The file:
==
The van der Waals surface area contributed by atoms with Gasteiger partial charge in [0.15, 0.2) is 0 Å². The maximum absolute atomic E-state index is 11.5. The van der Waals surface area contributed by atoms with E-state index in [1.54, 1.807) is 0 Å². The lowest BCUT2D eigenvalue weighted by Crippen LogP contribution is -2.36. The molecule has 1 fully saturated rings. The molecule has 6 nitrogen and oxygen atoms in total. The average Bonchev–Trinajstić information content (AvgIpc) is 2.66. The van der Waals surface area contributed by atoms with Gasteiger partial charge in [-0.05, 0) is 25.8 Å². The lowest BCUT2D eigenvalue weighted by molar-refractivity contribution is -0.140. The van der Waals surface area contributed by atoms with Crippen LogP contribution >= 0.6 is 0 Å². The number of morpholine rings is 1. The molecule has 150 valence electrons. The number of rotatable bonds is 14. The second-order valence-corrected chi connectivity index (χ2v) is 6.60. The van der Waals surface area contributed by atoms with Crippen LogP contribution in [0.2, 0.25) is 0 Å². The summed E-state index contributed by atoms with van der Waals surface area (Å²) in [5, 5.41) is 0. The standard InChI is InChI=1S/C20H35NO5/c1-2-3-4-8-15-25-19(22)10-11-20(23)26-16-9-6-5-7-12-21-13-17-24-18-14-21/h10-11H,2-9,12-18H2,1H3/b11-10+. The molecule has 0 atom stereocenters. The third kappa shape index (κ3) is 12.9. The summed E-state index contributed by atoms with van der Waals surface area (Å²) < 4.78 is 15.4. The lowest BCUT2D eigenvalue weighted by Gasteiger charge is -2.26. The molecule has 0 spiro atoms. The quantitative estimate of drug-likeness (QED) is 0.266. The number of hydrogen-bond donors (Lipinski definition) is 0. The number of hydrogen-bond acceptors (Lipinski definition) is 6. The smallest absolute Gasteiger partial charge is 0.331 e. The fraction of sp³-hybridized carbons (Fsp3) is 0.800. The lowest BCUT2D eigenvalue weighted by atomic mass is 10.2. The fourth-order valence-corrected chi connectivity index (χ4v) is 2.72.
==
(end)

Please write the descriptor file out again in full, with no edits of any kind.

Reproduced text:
The van der Waals surface area contributed by atoms with Gasteiger partial charge in [0.15, 0.2) is 0 Å². The maximum absolute atomic E-state index is 11.5. The van der Waals surface area contributed by atoms with E-state index in [1.54, 1.807) is 0 Å². The lowest BCUT2D eigenvalue weighted by Crippen LogP contribution is -2.36. The molecule has 1 fully saturated rings. The molecule has 6 nitrogen and oxygen atoms in total. The average Bonchev–Trinajstić information content (AvgIpc) is 2.66. The van der Waals surface area contributed by atoms with Gasteiger partial charge in [-0.05, 0) is 25.8 Å². The lowest BCUT2D eigenvalue weighted by molar-refractivity contribution is -0.140. The van der Waals surface area contributed by atoms with Crippen LogP contribution >= 0.6 is 0 Å². The number of morpholine rings is 1. The molecule has 150 valence electrons. The number of rotatable bonds is 14. The second-order valence-corrected chi connectivity index (χ2v) is 6.60. The van der Waals surface area contributed by atoms with Crippen LogP contribution in [0.2, 0.25) is 0 Å². The summed E-state index contributed by atoms with van der Waals surface area (Å²) in [5, 5.41) is 0. The standard InChI is InChI=1S/C20H35NO5/c1-2-3-4-8-15-25-19(22)10-11-20(23)26-16-9-6-5-7-12-21-13-17-24-18-14-21/h10-11H,2-9,12-18H2,1H3/b11-10+. The molecule has 0 atom stereocenters. The third kappa shape index (κ3) is 12.9. The summed E-state index contributed by atoms with van der Waals surface area (Å²) < 4.78 is 15.4. The lowest BCUT2D eigenvalue weighted by Gasteiger charge is -2.26. The molecule has 0 spiro atoms. The quantitative estimate of drug-likeness (QED) is 0.266. The number of hydrogen-bond donors (Lipinski definition) is 0. The number of hydrogen-bond acceptors (Lipinski definition) is 6. The smallest absolute Gasteiger partial charge is 0.331 e. The fraction of sp³-hybridized carbons (Fsp3) is 0.800. The lowest BCUT2D eigenvalue weighted by atomic mass is 10.2. The fourth-order valence-corrected chi connectivity index (χ4v) is 2.72.